May 17, 2023•887 words
(Part 1 here)
Imagine yourself as a single-celled organism living in a puddle. You have exactly one top-level priority: propagate so that your descendants are more numerous than you. In service of this goal, you have exactly two primary objectives: 1) don't die, and 2) acquire resources. In service of these objectives, you have a solid handful of secondary objectives; for example moving toward potential food, moving away from potential predators, responding to nonliving hazards like contaminants in the water, or responding to stimuli like ambient light levels that might indicate meaningful changes in the environment. But each of these secondary objectives contains its own important implementation details; for example, how do you identify potential food? What response should you attempt to a particular contaminant? Which goal should take short-term priority in any particular moment?
If you think about it for a bit, even a humble puddle is a chaotic environment. For a tiny organism living in such a place to survive and thrive, it must be capable of solving poorly defined problems with unquantifiable parameters, based on ambiguous or incomplete information, interpreted through sensory organs that multicellular creatures like humans would consider impossibly primitive and rudimentary. And yet each puddle is full of a vast array of microorganisms, linked together in an elaborate food web of production and predation. Some of them have even been confirmed by scientific study to learn from experience, despite having nothing that could be called a "nervous system"1.
Now, imagine writing2 an algorithm that could handle all these tasks, given the information available to a single cell's sensory organelles. Could it do that? Perhaps even more importantly, could it do that while executing on hardware a few hundred micrometers across (at most), which lives in a puddle and consumes even smaller puddle dwelling creatures for energy?
Of course, a puddle is a smaller-scale version of any natural environment. While more human attention is paid to more glamorous habitats like savannahs or jungles or open oceans, any natural ecosystem is a fully chaotic environment, full of parameters that cannot be measured or accounted for in advance, and hidden factors that may (or may not) be significant to any specific actor within the system. And yet not only does life survive within all these environments, it thrives in a staggering variety of permutations, from the humblest photosynthetic cell to the proudest apex predator. This is because every one of these life forms evolved, through ruthless selection by the survival demands of its environment, to interface with a chaotic environment, in all its ambiguity and resistance to quantification.
Fortunately for every existing life form, we are able to handle the demands of our environments with native functionality. A brain, or a nervous system, or even whatever unknown mechanism a single trumpet-shaped cell uses to learn and make decisions, is a chaotic system. The parameters which define its behavior include DNA, RNA, the effects of myriad chemicals3, the specific physical configuration of the decision-making structures, temperature, electrical interference, and many others which modern research only hints at. The point I'm trying to make here without being too detailed or too vague is that the parameters which determine the state of any biological decision system are, much like the natural environment in general, ill-defined and unquantifiable; which is exactly why living creatures can behave in such startling ways, and handle all manner of external chaos.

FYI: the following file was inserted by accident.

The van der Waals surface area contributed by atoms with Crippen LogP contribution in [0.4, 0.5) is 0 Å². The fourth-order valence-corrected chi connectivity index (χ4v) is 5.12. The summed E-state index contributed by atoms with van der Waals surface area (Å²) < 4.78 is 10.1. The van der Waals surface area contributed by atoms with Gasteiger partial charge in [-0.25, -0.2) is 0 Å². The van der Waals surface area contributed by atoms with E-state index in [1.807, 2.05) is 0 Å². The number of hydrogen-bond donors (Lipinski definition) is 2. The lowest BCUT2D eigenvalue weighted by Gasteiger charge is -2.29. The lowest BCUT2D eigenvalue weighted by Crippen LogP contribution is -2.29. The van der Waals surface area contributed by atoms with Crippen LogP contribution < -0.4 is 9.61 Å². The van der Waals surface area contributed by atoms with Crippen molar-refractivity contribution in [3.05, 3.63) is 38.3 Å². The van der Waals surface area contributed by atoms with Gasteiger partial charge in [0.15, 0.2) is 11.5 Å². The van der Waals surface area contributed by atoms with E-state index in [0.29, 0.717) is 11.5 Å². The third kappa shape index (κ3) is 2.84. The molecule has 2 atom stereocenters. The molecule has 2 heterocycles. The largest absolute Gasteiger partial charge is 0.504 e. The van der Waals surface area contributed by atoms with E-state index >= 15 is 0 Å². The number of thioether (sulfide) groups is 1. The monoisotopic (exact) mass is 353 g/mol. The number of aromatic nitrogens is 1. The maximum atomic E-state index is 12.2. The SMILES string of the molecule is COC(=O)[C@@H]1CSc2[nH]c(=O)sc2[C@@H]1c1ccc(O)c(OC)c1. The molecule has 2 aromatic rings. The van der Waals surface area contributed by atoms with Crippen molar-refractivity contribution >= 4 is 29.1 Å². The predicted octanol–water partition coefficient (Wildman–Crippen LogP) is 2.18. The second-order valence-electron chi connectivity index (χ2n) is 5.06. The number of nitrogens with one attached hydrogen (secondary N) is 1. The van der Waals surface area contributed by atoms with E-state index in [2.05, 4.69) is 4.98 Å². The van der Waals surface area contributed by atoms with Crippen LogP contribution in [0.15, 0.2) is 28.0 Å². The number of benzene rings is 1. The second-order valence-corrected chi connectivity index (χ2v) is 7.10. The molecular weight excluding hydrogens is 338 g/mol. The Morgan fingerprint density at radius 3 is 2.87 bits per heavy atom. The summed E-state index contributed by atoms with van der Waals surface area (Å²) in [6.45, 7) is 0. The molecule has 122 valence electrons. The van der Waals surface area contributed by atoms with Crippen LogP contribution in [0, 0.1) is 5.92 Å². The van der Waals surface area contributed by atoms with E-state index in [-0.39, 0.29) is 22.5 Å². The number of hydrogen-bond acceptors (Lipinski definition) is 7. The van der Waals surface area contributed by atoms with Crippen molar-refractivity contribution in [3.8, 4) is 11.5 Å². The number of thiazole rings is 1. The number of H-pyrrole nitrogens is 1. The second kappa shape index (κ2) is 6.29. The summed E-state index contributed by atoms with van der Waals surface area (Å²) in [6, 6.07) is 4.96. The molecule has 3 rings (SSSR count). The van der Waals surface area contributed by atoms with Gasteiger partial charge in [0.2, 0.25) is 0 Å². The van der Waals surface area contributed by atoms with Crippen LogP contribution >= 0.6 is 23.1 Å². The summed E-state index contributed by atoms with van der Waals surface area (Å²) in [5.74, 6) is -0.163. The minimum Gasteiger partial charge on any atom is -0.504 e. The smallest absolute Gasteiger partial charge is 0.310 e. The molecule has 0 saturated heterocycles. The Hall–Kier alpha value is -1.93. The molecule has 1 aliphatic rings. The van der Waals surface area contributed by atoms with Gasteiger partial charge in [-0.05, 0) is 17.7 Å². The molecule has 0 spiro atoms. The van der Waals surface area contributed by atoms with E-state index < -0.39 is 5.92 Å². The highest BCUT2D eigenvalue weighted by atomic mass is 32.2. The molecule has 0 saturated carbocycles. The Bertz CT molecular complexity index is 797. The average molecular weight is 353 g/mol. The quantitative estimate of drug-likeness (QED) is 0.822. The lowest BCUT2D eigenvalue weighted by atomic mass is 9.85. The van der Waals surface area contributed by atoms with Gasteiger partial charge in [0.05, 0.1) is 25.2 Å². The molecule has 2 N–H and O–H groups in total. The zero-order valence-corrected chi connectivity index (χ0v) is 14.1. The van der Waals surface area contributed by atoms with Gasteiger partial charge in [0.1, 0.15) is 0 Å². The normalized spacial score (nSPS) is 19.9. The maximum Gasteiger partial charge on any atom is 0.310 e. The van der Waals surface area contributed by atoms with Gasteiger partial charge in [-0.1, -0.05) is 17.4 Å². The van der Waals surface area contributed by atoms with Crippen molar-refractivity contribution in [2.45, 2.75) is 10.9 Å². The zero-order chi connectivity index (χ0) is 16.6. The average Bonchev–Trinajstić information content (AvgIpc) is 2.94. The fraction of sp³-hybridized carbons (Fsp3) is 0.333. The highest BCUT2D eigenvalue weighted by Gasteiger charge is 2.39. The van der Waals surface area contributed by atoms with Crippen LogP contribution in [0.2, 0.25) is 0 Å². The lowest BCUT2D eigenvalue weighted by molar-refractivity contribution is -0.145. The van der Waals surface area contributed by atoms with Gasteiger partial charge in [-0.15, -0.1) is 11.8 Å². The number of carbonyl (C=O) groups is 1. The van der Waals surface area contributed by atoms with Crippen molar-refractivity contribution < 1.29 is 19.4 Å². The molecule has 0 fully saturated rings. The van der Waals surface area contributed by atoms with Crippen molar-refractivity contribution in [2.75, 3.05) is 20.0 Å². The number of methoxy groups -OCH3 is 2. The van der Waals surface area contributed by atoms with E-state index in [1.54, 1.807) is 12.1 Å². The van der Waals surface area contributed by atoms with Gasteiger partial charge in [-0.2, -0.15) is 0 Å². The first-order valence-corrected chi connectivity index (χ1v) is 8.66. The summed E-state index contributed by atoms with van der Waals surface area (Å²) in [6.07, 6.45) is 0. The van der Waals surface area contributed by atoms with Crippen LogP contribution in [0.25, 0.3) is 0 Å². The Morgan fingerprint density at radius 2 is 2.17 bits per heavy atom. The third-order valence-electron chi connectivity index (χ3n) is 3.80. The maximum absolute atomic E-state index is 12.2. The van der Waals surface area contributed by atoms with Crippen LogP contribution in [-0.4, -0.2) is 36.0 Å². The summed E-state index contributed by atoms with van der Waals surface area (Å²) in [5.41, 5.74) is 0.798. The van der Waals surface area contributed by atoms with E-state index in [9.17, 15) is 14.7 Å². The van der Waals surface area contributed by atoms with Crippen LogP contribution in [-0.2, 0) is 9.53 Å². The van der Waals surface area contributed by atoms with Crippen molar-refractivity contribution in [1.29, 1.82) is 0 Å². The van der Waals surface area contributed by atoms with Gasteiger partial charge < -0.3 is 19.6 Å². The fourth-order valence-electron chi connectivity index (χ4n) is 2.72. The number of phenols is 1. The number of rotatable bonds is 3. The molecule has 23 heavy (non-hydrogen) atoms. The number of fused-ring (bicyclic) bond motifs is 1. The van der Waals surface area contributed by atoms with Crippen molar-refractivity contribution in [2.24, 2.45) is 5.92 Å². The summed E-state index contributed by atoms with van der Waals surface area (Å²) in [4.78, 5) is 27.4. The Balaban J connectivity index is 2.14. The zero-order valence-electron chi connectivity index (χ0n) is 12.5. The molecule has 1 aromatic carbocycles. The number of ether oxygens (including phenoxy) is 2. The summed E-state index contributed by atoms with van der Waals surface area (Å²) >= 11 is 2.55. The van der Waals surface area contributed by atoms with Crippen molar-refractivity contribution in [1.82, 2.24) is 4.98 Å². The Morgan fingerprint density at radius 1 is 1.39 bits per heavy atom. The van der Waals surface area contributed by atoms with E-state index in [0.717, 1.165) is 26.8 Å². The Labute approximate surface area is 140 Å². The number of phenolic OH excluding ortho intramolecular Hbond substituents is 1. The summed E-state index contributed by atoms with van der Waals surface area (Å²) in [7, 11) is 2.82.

Contrast this with any digital computer system; the whole purpose of such a thing is to act in a deterministic and predictable way. Though a digital computer can be (and today's certainly are!) both complicated and complex, they are designed and built to reduce chaos, which is treated as a bug rather than a feature. This is a good thing! When someone executes an algorithm, the same inputs give the same result, unless something is deeply and catastrophically wrong. Computers' existence as deterministic state machines allows them to accomplish incredible things that have brought great benefit to humanity4 but deterministic state machines, by their very definition, are not chaotic systems.
From the other angle, it should be apparent that biological nervous systems5 are not deterministic state machines, and they do not run predefined algorithms. One can quibble at the philosophical level whether a brain is deterministic (given exactly the same starting molecular and environmental configurations, will it be guaranteed to arrive at the same decisions?) but without the supernatural ability to replicate starting conditions down to the molecular level, there's no way to settle that question empirically. But they certainly aren't state machines, in the sense of having a finite and discreet number of possible states of being. Neither do they run algorithms, except by far overstretched metaphor.
With these facts established, Part 3 will focus on the ability of algorithms to handle chaotic environments (spoiler alert: not well!) and what sorts of tasks we can and can't expect algorithms to accomplish in the future.
Or, for that matter, a "second cell". ↩
Or, if you're a machine learning person, "training". ↩
Some subtle, and some (as anyone who has ever taken a few dozen micrograms of LSD can attest) the exact opposite. ↩
And kept me profitably employed, which is a nice side benefit. ↩
Or "biological things that make decisions while not being networks of specialized nerve cells". ↩